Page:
Justice Ruth Bader Ginsburg asks if the disabled have a constitutional right of access to covered stadiums. Brown replies that as a prophylactic matter, there might someday be a political rally at that stadium and the disabled may want to hold up signs. Then their First Amendment rights would be in peril. Even Ginsburg is unimpressed with this logic. Scalia is upset that Brown is seeking any accommodation for his client at all. For him, it was too much that the court staff offered to carry Lane up the stairs. He should have had to ask. "He has the right that the state has to provide the means. The means can include someone carrying him up the stairs."

Ginsburg adds, "To respect equal dignity, we have to treat some people specially; that's what building an elevator is." Even she is sounding curmudgeonly about accommodations. If it were easy and free to help disadvantaged minorities, we wouldn't have needed civil rights legislation in the first place.

Deputy Solicitor General Paul Clement has 15 minutes to argue on Lane's side. He gets trapped in the same debate Scalia had with Brown:


Scalia starts: "It depends on what's meant by discrimination. The handicapped not getting an elevator may not be a constitutional violation." Clement replies that when the handicapped can't vote, that's a fundamental right being burdened, and it should trigger strict judicial scrutiny. Rehnquist says that voting discrimination means "a person is not allowed to vote, as opposed to not being facilitated in being allowed to vote."

Clement sees no difference. Nor do I. When groups are systematically barred from the polls, you have a constitutional problem whether you call it a denial or a refusal to facilitate. But Scalia contends that being "turned away because there is no elevator is not a constitutional violation." He adds, "An inaccessible voting place means nothing at all. It merely means the state didn't go out of its way to accommodate the handicapped."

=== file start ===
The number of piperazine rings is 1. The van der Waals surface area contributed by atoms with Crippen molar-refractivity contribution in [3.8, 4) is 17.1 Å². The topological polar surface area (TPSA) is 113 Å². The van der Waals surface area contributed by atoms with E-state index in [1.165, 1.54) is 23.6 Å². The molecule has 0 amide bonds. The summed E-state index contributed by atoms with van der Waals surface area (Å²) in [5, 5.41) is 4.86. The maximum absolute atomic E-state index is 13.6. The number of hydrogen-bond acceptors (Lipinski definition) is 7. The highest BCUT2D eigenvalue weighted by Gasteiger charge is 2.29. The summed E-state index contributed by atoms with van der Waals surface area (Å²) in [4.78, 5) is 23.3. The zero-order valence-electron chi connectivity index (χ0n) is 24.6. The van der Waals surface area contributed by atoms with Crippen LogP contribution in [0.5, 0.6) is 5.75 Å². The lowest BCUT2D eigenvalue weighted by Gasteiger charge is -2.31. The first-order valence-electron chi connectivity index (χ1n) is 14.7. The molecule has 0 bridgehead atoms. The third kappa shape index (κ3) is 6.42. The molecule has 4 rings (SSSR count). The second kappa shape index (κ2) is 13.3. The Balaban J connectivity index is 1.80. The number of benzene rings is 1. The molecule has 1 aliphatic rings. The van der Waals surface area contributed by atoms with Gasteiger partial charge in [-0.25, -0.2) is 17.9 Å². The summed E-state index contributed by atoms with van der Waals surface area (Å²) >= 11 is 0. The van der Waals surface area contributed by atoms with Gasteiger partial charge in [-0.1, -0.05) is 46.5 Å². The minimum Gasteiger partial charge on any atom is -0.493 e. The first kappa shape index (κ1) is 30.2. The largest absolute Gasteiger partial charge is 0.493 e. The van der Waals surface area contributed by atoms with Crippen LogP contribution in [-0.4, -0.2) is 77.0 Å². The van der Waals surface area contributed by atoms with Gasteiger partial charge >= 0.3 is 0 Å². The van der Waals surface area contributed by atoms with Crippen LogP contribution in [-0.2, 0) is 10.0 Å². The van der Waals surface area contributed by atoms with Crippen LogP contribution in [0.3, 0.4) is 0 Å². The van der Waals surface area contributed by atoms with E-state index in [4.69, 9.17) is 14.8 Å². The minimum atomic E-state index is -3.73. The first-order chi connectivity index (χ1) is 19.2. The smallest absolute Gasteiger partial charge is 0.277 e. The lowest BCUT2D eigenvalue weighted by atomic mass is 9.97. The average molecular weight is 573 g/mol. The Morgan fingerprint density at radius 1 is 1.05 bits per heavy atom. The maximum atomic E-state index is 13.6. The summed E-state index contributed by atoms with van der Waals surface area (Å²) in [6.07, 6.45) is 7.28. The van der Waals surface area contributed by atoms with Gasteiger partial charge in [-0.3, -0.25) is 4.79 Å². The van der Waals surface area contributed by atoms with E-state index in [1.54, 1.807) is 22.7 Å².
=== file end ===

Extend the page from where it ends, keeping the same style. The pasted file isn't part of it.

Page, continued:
You know, just like the states didn't go out of their way to integrate schools. Who are these people?

Clement seems to be caught in Scalia's headlights, even more so when Scalia insists that Congress cannot have aimed to solve the constitutional voting problem by "requiring access to state-owned hockey rinks," thus launching another five-minute discussion of whether the handicapped have some fundamental right to accessible hockey rinks. An argument Clement wisely fails to attempt.

Michael Moore finishes this Morning of Meanness by asserting that not only is there no right of handicapped access to hockey rinks, but also even if the rink were inaccessible because of a discriminatory general manager, it would still warrant the lowest level of constitutional scrutiny. His clear message to the handicapped: You don't matter enough to warrant meaningful constitutional scrutiny.

It's truly surreal to witness a court that has cheerfully accommodated its own collective disabilities—the chief justice's bad back (he ambles around throughout oral argument) and Justice Souter's seemingly pathological fear of strangers (no cameras while he sits on the court)—sit utterly unmoved by the plight of Americans who can't even fight a traffic ticket or a custody battle for want of a ramp.